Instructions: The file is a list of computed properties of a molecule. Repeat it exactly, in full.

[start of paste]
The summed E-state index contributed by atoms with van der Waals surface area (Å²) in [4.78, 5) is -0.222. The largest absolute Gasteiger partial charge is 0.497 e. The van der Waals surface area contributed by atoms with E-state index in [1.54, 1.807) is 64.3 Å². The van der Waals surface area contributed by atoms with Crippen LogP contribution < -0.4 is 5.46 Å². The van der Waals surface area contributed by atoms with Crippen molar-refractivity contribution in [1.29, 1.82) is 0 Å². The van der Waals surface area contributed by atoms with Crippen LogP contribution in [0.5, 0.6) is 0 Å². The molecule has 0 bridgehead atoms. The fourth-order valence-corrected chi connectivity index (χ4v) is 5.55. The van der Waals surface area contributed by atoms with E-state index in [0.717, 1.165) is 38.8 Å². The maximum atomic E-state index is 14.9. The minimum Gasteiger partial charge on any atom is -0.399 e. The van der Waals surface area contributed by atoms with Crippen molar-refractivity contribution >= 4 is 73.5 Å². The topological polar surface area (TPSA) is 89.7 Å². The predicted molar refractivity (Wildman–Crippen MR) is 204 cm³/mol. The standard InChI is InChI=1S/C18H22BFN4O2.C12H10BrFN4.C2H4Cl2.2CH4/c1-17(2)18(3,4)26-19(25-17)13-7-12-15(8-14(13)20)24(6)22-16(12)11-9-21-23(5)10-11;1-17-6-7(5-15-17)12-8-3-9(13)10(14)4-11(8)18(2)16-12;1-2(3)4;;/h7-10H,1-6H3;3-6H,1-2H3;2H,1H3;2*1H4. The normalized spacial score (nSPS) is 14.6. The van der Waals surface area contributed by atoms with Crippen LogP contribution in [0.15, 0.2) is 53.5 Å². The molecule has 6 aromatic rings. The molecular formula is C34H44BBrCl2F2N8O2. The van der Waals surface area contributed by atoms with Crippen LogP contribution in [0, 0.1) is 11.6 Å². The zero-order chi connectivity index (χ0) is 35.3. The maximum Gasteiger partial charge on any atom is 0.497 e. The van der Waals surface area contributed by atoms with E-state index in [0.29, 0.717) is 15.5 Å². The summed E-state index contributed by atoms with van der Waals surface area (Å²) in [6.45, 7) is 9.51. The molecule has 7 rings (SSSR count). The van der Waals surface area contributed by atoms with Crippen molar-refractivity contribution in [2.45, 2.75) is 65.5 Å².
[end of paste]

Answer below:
The summed E-state index contributed by atoms with van der Waals surface area (Å²) in [4.78, 5) is -0.222. The largest absolute Gasteiger partial charge is 0.497 e. The van der Waals surface area contributed by atoms with E-state index in [1.54, 1.807) is 64.3 Å². The van der Waals surface area contributed by atoms with Crippen LogP contribution < -0.4 is 5.46 Å². The van der Waals surface area contributed by atoms with Crippen molar-refractivity contribution in [1.29, 1.82) is 0 Å². The van der Waals surface area contributed by atoms with Crippen LogP contribution in [0.5, 0.6) is 0 Å². The molecule has 0 bridgehead atoms. The fourth-order valence-corrected chi connectivity index (χ4v) is 5.55. The van der Waals surface area contributed by atoms with E-state index in [0.717, 1.165) is 38.8 Å². The maximum atomic E-state index is 14.9. The minimum Gasteiger partial charge on any atom is -0.399 e. The van der Waals surface area contributed by atoms with Crippen molar-refractivity contribution >= 4 is 73.5 Å². The topological polar surface area (TPSA) is 89.7 Å². The predicted molar refractivity (Wildman–Crippen MR) is 204 cm³/mol. The standard InChI is InChI=1S/C18H22BFN4O2.C12H10BrFN4.C2H4Cl2.2CH4/c1-17(2)18(3,4)26-19(25-17)13-7-12-15(8-14(13)20)24(6)22-16(12)11-9-21-23(5)10-11;1-17-6-7(5-15-17)12-8-3-9(13)10(14)4-11(8)18(2)16-12;1-2(3)4;;/h7-10H,1-6H3;3-6H,1-2H3;2H,1H3;2*1H4. The normalized spacial score (nSPS) is 14.6. The van der Waals surface area contributed by atoms with Crippen LogP contribution in [0.15, 0.2) is 53.5 Å². The molecule has 6 aromatic rings. The molecular formula is C34H44BBrCl2F2N8O2. The van der Waals surface area contributed by atoms with Crippen LogP contribution in [0, 0.1) is 11.6 Å². The zero-order chi connectivity index (χ0) is 35.3. The maximum Gasteiger partial charge on any atom is 0.497 e. The van der Waals surface area contributed by atoms with E-state index in [0.29, 0.717) is 15.5 Å². The summed E-state index contributed by atoms with van der Waals surface area (Å²) in [6.45, 7) is 9.51. The molecule has 7 rings (SSSR count). The van der Waals surface area contributed by atoms with Crippen molar-refractivity contribution in [2.45, 2.75) is 65.5 Å².